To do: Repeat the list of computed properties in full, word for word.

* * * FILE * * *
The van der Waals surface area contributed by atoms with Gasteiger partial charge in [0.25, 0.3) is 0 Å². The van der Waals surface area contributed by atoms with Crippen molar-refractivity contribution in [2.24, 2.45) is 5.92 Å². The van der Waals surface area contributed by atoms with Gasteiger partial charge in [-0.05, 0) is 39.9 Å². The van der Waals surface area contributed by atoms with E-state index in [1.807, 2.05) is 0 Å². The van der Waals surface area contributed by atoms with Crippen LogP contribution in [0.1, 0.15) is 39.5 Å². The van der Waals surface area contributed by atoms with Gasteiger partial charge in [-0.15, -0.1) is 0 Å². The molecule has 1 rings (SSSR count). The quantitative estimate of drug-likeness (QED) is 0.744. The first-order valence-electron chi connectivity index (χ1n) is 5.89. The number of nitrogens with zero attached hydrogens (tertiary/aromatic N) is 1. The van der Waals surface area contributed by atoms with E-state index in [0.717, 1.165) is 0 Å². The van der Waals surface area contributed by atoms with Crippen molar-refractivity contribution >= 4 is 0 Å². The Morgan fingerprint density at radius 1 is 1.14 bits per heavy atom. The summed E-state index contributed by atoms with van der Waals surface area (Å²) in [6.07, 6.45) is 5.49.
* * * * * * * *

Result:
The van der Waals surface area contributed by atoms with Gasteiger partial charge in [0.25, 0.3) is 0 Å². The van der Waals surface area contributed by atoms with Crippen molar-refractivity contribution in [2.24, 2.45) is 5.92 Å². The van der Waals surface area contributed by atoms with Gasteiger partial charge in [-0.05, 0) is 39.9 Å². The van der Waals surface area contributed by atoms with E-state index in [1.807, 2.05) is 0 Å². The van der Waals surface area contributed by atoms with Crippen LogP contribution in [0.1, 0.15) is 39.5 Å². The van der Waals surface area contributed by atoms with Gasteiger partial charge in [-0.15, -0.1) is 0 Å². The molecule has 1 rings (SSSR count). The quantitative estimate of drug-likeness (QED) is 0.744. The first-order valence-electron chi connectivity index (χ1n) is 5.89. The number of nitrogens with zero attached hydrogens (tertiary/aromatic N) is 1. The van der Waals surface area contributed by atoms with E-state index in [0.717, 1.165) is 0 Å². The van der Waals surface area contributed by atoms with Crippen molar-refractivity contribution >= 4 is 0 Å². The Morgan fingerprint density at radius 1 is 1.14 bits per heavy atom. The summed E-state index contributed by atoms with van der Waals surface area (Å²) in [6.07, 6.45) is 5.49.